Of all 10,400 or
so lighthouses in
the world, which
can boast
the loveliest...?


Way back in its
Golden Age,
Whitley Bay was
the Coney Island
of the North...

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Whitley Bay Guide 2008 Archive

Visit Morag's informative Friends of St Mary's Island website, dedicated to safeguarding the future of the lighthouse and its nature reserve, at www.friendsof

Charlie is the author of 'Monkseaton and Hillheads' and 'Inns and Taverns of North Shields', both of which are available at your friendly local bookstore. Visit Charlie's excellent Monkseaton Village website at www.
The History of Whitley Bay
by Morag Horseman and Charlie Steel
Some 2000 years ago, Angles crossed the sea to live on these shores, naming their settlement Whitley, meaning white lea or pasture land. The village has been recorded variously as Witelei, Whitlawe, Whitlathe (according to John Speede's map of 1610), and Wytheleye. By the early 12th Century, it was a tiny hamlet owned by the Prior of Tynemouth. The name of the village may also be attributed to the deWhitley family, local landowners who held a manor house in the area up to 1538.

In 1539 the Crown granted possession of the village to the Percy family (the Dukes of Northumberland remained major landlords right up until the 1950s, hence the naming of various streets Duke, Duchess, Alnwick, Hotspur, etc.). The 'Bay' was added to Whitley in 1902, after considerable confusion with Whitby.

By 1674, following the dissolution of the monasteries, the Priory lands and estate were enclosed and divided up, except for Whitley Links which to this day remains as open land. In the 17th century Whitley had a population of about 750 people whose main sources of employment were farming, coal and ironstone mining, limestone quarrying and lime burning, but after Whitley Colliery closed in 1848, the population dropped to 430.

The straggling village street had a blacksmith's forge at one end, St Paul's Church (built in 1864) at the other, a group of cottages, a dairy farm, a post office and grocery, and three public houses — the Queen Victoria (now the Bedroom), the Ship (now the Townhouse) and the Fat Ox (an animal bred in Whitley, made famous by Thomas Bewick's woodcut).

The Prudhoe Convalescent Homes, on the site of the current Leisure Pool, followed in 1866, and the Northumberland Village Homes on Norham Road, now tastefully converted into a residential close, were opened in 1880. Two prominent builders in the area at this time were Richard Heckels Nesbitt and Alfred Styan, both responsible for laying out many of the streets and much of the housing towards the south side of Whitley.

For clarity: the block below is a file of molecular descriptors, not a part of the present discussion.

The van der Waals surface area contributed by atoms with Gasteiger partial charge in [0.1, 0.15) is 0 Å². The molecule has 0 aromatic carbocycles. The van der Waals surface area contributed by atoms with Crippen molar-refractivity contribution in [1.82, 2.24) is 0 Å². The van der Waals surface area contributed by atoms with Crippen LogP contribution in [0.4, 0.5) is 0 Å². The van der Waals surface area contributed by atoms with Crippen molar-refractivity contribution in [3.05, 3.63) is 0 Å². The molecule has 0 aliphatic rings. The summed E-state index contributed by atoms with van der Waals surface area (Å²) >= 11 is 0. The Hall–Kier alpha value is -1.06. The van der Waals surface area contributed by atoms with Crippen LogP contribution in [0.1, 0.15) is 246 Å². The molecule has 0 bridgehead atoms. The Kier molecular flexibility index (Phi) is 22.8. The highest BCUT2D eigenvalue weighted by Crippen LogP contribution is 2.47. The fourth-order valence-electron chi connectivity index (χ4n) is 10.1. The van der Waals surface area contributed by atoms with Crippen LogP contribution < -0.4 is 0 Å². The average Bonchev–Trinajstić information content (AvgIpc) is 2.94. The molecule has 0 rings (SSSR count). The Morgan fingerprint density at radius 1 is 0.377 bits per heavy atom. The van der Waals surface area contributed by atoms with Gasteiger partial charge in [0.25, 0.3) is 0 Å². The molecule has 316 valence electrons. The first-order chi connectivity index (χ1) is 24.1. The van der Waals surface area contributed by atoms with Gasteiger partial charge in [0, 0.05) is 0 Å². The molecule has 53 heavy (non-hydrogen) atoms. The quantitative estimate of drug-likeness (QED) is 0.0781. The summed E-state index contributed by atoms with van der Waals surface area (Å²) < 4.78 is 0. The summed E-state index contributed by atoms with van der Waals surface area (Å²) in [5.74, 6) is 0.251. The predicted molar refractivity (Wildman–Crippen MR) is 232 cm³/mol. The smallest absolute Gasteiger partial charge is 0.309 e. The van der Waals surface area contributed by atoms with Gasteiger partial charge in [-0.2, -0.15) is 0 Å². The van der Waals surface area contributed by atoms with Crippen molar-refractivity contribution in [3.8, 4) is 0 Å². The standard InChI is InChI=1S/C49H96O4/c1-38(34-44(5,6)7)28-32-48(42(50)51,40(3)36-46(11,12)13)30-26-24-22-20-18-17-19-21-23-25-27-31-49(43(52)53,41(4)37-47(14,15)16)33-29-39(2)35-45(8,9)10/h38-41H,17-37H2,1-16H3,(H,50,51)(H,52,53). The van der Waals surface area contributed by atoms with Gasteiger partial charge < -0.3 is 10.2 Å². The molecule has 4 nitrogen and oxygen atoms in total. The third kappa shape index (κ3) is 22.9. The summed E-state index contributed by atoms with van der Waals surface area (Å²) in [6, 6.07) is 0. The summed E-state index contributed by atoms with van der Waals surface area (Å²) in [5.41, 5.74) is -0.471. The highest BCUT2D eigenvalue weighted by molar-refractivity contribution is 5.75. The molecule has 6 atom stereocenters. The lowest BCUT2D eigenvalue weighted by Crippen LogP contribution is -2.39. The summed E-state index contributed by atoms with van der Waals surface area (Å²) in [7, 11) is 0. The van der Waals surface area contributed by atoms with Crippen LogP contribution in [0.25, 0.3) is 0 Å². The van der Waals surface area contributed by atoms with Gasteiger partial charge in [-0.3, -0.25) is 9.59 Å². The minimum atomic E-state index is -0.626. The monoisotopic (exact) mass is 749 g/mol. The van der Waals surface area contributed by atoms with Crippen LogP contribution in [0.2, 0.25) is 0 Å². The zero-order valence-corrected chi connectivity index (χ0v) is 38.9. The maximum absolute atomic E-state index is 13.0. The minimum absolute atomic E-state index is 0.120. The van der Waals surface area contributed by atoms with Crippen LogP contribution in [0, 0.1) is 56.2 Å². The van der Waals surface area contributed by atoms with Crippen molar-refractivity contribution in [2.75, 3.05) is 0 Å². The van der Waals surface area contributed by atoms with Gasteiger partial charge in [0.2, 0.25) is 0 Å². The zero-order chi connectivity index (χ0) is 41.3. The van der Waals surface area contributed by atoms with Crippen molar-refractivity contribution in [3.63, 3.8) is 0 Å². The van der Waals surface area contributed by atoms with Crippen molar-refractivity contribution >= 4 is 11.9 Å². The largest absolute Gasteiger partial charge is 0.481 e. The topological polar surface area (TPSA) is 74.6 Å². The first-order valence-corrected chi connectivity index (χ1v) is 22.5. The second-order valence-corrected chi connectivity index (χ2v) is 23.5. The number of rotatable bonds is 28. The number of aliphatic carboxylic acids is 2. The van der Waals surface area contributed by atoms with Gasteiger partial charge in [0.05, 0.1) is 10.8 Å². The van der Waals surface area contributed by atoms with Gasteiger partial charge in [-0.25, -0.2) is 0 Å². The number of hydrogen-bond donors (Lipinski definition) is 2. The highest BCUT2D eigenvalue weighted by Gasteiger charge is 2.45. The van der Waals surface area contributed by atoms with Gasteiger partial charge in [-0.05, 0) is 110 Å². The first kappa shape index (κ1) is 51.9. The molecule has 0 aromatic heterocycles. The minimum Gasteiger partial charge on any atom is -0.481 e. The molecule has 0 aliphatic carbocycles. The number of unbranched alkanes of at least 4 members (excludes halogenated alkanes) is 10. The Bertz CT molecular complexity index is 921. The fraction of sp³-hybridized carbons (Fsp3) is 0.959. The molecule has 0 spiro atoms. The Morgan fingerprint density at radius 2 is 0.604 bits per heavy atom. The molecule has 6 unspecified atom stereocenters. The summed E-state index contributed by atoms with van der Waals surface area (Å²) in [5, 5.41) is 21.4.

There were three substantial houses — Whitley House which became The Coliseum Theatre in 1910, and was given a 'marble' frontage in 1924 when it became a cinema, Whitley Hall, demolished in 1902, on the site of the current Police Station, and Whitley Park Hall, replaced by the library on Park Avenue.

In 1862 a railway line from Blyth to Tynemouth was opened, to connect with the line to Newcastle. Whitley's station opened at Hillheads, and there was a sudden rush to build houses, both for visitors and for Newcastle businessmen who could now commute into work. In 1882 the railway was moved nearer to the coast and a station built on the colliery site. Station Road and neighbouring streets were soon established, and by 1900 the population was almost 7,000. There was a mix of both pride and regret at the speed at which the town was growing and, over the following years, the town boundary soon extended north towards Brier Dene, south to Cullercoats, and to the west to encompass Monkseaton Village.

In 1898 St Mary's Lighthouse was built and it became a magnet for the day trippers and holiday makers who poured into the town at the weekends.

In 1904 the Toreadors Concert Party entertained visitors in an open-air theatre in Whitley Park and, as the area was decorated in the Spanish style, it became known as the Spanish City. The Whitley Pleasure Gardens Company Ltd. was formed in 1909 and established a large fairground on the site. In 1910 the famous Dome was built, with the Empress Theatre and Ballroom. The Spanish City became Whitley Bay's main attraction for many years.

To accommodate the increased holiday traffic the present large station was opened in 1910. Hotels, boarding houses and tea-rooms sprang up. The promenades, the splendid Rendezvous Café, and beach chalets were built between 1919 and 1936, and there were bathing machines and pony rides on the sands. Whitley Bay continued to grow and became the principal holiday resort for the workers from Glasgow, reaching the peak of its popularity in the 1950s.

Today Whitley Bay is still a much loved seaside resort and, with its excellent shops, lively nightlife, and miles of curving golden sands, remains a hive of activity all year round.
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